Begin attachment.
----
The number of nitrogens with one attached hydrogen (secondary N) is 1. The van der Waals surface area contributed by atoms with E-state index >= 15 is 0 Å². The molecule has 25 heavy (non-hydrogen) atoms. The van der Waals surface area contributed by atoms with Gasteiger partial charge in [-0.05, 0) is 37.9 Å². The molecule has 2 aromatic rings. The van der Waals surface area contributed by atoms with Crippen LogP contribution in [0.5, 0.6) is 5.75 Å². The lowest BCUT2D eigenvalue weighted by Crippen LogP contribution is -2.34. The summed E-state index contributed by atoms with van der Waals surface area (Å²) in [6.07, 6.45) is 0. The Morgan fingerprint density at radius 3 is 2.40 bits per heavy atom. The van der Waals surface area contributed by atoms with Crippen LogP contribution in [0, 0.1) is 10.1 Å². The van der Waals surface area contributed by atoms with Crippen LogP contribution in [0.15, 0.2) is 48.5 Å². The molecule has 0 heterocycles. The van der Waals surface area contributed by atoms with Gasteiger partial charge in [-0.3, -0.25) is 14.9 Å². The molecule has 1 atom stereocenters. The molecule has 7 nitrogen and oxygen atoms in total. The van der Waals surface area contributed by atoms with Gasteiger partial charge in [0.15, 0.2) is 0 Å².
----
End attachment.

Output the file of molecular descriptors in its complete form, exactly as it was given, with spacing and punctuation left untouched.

The number of nitrogens with one attached hydrogen (secondary N) is 1. The van der Waals surface area contributed by atoms with E-state index >= 15 is 0 Å². The molecule has 25 heavy (non-hydrogen) atoms. The van der Waals surface area contributed by atoms with Gasteiger partial charge in [-0.05, 0) is 37.9 Å². The molecule has 2 aromatic rings. The van der Waals surface area contributed by atoms with Crippen LogP contribution in [0.5, 0.6) is 5.75 Å². The lowest BCUT2D eigenvalue weighted by Crippen LogP contribution is -2.34. The summed E-state index contributed by atoms with van der Waals surface area (Å²) in [6.07, 6.45) is 0. The Morgan fingerprint density at radius 3 is 2.40 bits per heavy atom. The van der Waals surface area contributed by atoms with Crippen LogP contribution in [0, 0.1) is 10.1 Å². The van der Waals surface area contributed by atoms with Crippen LogP contribution in [0.15, 0.2) is 48.5 Å². The molecule has 0 heterocycles. The van der Waals surface area contributed by atoms with Gasteiger partial charge in [-0.3, -0.25) is 14.9 Å². The molecule has 1 atom stereocenters. The molecule has 7 nitrogen and oxygen atoms in total. The van der Waals surface area contributed by atoms with Gasteiger partial charge in [0.15, 0.2) is 0 Å².